Leftover ham can be like a Wisconsin winter: Like the first snow, a meal of baked ham is lovely and new, but by day three we’re done already.
A ham — bone in or not — is a dense meat, so a little goes a long way. Plus, they tend come in sizes that range from 5 pounds (half ham, semi boneless) to 10 to 18 pounds (whole ham, bone-in). Even at 3/4-pound per person per serving, that’s still a lot of leftover meat.
Unlike beef, pork or chicken, ham’s curing process makes it hard to dress up — or re-dress after the first or second meal. The key then is to let ham play to its strengths as a punchy accent to tamer ingredients.
For this reason, three of my favorite post-Sunday (or post-Easter) ham dishes are split pea soup with ham, eggs Benedict and a ham-noodle casserole dubbed by my grandmother Larson as “Schinkenflecken.”
If your ham was bone-in, then split pea soup puts that bone to good use and amps up the flavor of split peas. Other bean soups can also be made, like Navy bean, butter beans or lentils.
A key ingredient to these soups is time. Getting a pea soup to become “as thick as pea soup” is a low-and-slow process that can take several hours. While it’s tempting to put it on the stove and walk away for a long time, diligence should be taken to stir it from time to time to prevent sticking.
The other key tip is to skim the fat during cooking and chop the meat that falls off the bone. Bonus: pea soup leftovers can be frozen for those quick soup-and-sandwich nights.
As one who never has an issue with eating “breakfast for dinner,” eggs Benedict is an acceptable evening meal. Thick slices of baked ham on top of toasted English muffin halves or sourdough bread, layered with a poached egg and homemade hollandaise sauce, can be fairly hearty fare. Heart-healthy, not so much, so diner be aware.
Regarding the hollandaise, while it usually falls in the “advanced class” of French sauce techniques, my mother taught me a very simple version that works for reasons I cannot explain. The important thing is to remove sauce from the heat as soon as it begins to congeal.
Schinkenflecken is a ham-noodle-egg-sourcream casserole I first encountered in childhood. My father, who didn’t cook much, once put this quick dish together, telling us it was a dish made by his mother, Dottie Larson. Years later I found out that “schinken” is German for ham, which makes sense as German is one of my family’s ancestral lines. “Flecken,” however, makes less sense, as it is a word for stains or spots, which could in a stretch mean a dish with bits of ham.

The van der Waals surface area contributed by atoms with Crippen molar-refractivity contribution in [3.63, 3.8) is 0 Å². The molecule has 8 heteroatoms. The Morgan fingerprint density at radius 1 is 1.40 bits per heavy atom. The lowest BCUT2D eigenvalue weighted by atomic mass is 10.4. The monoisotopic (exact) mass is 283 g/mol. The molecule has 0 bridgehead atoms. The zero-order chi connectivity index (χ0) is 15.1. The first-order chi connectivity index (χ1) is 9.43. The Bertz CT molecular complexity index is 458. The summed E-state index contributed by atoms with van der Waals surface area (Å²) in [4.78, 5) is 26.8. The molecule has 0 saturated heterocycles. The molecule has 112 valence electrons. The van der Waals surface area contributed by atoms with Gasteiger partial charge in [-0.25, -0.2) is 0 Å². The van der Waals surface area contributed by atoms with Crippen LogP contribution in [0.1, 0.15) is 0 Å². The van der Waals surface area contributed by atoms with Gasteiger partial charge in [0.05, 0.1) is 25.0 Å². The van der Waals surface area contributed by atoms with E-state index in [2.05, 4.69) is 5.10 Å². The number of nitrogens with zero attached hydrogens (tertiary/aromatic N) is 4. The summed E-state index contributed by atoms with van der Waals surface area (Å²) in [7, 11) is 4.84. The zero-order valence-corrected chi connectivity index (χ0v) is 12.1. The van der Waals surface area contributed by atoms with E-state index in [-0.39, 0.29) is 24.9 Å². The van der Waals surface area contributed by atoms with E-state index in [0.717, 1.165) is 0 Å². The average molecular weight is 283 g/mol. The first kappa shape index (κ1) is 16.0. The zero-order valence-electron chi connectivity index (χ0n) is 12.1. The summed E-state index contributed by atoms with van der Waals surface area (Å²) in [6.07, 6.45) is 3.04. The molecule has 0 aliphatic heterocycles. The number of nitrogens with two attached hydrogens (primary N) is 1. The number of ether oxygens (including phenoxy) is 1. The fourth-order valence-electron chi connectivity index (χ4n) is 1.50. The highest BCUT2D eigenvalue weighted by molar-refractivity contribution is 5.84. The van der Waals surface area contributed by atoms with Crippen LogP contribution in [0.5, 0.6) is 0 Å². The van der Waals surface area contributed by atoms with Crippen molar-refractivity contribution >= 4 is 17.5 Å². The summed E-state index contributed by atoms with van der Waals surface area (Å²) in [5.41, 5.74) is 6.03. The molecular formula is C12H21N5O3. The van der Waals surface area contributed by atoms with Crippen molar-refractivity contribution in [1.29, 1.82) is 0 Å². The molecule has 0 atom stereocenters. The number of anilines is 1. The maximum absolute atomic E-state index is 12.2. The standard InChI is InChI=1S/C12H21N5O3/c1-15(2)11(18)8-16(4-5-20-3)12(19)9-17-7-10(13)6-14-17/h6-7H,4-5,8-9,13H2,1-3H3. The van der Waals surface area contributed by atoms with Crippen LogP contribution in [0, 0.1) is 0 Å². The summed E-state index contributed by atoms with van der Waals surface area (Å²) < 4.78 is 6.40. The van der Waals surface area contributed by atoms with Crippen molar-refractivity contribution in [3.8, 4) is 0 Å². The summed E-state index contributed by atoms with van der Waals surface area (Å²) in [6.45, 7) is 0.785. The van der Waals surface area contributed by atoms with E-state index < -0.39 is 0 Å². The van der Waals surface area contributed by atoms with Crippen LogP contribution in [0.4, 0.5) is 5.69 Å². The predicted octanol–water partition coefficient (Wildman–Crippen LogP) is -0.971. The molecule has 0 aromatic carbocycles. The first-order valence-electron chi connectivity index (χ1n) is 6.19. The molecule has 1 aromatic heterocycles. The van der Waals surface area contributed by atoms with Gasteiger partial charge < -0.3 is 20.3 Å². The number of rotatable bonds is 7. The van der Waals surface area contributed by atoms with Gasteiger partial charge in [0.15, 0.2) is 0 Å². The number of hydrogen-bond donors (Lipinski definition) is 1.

In the interests of investigative food journalism, I decided I needed to know more. Trekking through the internet I discovered a recipe called “Schinkenfleckerl,” aka “Ham Pasta,” which appears to be a very close cousin to grandma’s Schinkenflecken.
According to the website www.wein.info, “fleckerl” is a square-shaped pasta popular in Austria and the Czech Republic. Mix them up with ham cubes, sour cream and eggs and schinkenfleckerl is born.
Our recipe has always called for broad egg noodles, and I would suspect that the smaller fleckerl noodles (could they be obtained here) might make the dish denser.
For reasons not explained on the website, “Schinkenfleckerl” is also “the topic of a famous Viennese song from the 1930s.” Research on that factoid I’ll save for another day.
For our purposes here, however, the most important fact about Grandma Larson’s Schinkenflecken is that it uses up a full two cups of chopped ham, readily helping dispatch those leftovers.
In the event that these dishes do not finish off that ham, freezing is always an option: slices for sandwiches and Eggs Benedict; large chunks for Schickenflecken or other casseroles.